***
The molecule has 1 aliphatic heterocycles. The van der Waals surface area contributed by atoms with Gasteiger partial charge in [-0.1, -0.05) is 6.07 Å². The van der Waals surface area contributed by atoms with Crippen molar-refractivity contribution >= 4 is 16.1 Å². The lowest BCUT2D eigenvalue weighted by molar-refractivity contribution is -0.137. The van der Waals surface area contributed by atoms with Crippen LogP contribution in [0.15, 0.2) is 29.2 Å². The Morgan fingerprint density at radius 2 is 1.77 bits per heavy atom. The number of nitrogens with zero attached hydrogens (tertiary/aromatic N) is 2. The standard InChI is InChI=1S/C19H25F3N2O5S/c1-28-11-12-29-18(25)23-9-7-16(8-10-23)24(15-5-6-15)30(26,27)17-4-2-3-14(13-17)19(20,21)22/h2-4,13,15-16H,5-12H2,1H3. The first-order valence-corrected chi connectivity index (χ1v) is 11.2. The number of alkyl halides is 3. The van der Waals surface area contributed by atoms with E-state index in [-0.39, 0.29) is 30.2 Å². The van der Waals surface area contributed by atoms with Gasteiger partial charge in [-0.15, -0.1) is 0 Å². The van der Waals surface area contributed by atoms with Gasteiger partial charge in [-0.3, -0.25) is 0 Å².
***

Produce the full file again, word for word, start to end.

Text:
The molecule has 1 aliphatic heterocycles. The van der Waals surface area contributed by atoms with Gasteiger partial charge in [-0.1, -0.05) is 6.07 Å². The van der Waals surface area contributed by atoms with Crippen molar-refractivity contribution >= 4 is 16.1 Å². The lowest BCUT2D eigenvalue weighted by molar-refractivity contribution is -0.137. The van der Waals surface area contributed by atoms with Crippen LogP contribution in [0.15, 0.2) is 29.2 Å². The Morgan fingerprint density at radius 2 is 1.77 bits per heavy atom. The number of nitrogens with zero attached hydrogens (tertiary/aromatic N) is 2. The standard InChI is InChI=1S/C19H25F3N2O5S/c1-28-11-12-29-18(25)23-9-7-16(8-10-23)24(15-5-6-15)30(26,27)17-4-2-3-14(13-17)19(20,21)22/h2-4,13,15-16H,5-12H2,1H3. The first-order valence-corrected chi connectivity index (χ1v) is 11.2. The number of alkyl halides is 3. The van der Waals surface area contributed by atoms with E-state index in [-0.39, 0.29) is 30.2 Å². The van der Waals surface area contributed by atoms with Gasteiger partial charge in [-0.15, -0.1) is 0 Å². The van der Waals surface area contributed by atoms with Gasteiger partial charge in [-0.3, -0.25) is 0 Å².